Posted Date: 11 Dec, 2011
Category: Education Issues
Various line agencies under the Ministry of Education have been formulating policies and guidelines by bypassing the central body that has the exclusive authority to take such decisions, it has been found.
The policies prepared by various agencies are incongruous with those prepared by other bodies. This has brought not only uncertainty and malpractices in the education sector, it has also raised questions about government’s long-term programmes, education experts said.
“We will not be able to achieve the goals set by various long-term programmes such as the Education for All drive and the School Sector Reform programme, if the trend continues, said Educationist Man Prasad Wagle, a member of the Education Ministry’s central planning body.
“It is unfortunate that different agencies are making policies, which may have far-reaching consequences on their own.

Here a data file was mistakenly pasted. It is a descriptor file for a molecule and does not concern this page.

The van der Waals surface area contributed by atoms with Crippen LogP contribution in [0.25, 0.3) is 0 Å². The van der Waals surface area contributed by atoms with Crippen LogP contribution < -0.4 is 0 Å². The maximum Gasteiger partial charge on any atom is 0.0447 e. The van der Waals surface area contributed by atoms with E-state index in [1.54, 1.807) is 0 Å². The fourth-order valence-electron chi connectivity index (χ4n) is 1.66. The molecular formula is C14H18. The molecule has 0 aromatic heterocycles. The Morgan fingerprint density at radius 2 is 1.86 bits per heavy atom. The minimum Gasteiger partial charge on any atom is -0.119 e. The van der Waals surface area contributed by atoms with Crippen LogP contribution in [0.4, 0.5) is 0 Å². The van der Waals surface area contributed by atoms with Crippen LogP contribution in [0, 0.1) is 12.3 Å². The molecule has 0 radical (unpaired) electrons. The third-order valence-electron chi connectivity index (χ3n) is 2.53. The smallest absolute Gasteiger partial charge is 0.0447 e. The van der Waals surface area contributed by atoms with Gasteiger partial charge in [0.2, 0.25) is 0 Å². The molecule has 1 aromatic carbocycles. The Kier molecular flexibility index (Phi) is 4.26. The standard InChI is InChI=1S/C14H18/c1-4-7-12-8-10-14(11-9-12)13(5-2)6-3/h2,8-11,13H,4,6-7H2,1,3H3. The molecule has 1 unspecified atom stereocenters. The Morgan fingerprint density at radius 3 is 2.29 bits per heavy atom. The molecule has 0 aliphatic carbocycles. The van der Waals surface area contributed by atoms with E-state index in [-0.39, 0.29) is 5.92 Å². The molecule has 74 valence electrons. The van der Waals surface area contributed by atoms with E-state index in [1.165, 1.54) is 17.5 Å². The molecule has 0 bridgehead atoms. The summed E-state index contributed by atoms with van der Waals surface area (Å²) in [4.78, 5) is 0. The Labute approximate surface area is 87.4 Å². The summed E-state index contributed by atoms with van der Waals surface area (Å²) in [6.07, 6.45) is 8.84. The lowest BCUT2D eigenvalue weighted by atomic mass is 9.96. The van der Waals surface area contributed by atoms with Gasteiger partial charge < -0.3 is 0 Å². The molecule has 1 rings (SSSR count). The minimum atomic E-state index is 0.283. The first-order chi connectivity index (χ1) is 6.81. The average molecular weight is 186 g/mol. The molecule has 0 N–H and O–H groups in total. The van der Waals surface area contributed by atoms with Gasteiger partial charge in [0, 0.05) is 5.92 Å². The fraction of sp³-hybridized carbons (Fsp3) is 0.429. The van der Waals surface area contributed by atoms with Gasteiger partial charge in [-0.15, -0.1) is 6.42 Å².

Back in 2006, then Education Minister Mangal Siddhi Manandhar introduced a single window policy to approve education-related plans by setting up the central body, Education Policy Committee, comprising seasoned educationists, including Wagle, and ministry officials.
The committee was still in operation as Pradip Nepal became the Education Minister. The panel held consultative meetings to discuss policies comprehensively. The committee had given final touches to the School Sector Reform Plan and university bills related to the Agriculture and Forest University, and Mid-west University.
However, three of the four ministers who succeeded Nepal in as many years have not bothered to convene a single meeting of the committee. Incumbent Education Minister Dina Nath Sharma held a meeting of the panel on December 1, but it could not take major decisions.
An example of how policy incongruency has hurt the education sector is the government drive to promote alternative schooling. There are three types of types of schools - adult schools, lower secondary open schools and secondary open schools - that work in the sector.
Each type of school is run by a separate guideline prepared by the Non-Formal Education Centre (NFEC), Department of Education (DoE) or the Centre for Distance Education (CDE).
“The literacy drive would have been successful if a single agency was running all the programmes instead of all the chaos,” said a ministry official.
(Source: The HImalayantimes, Published in Sunday, December 11, 2011)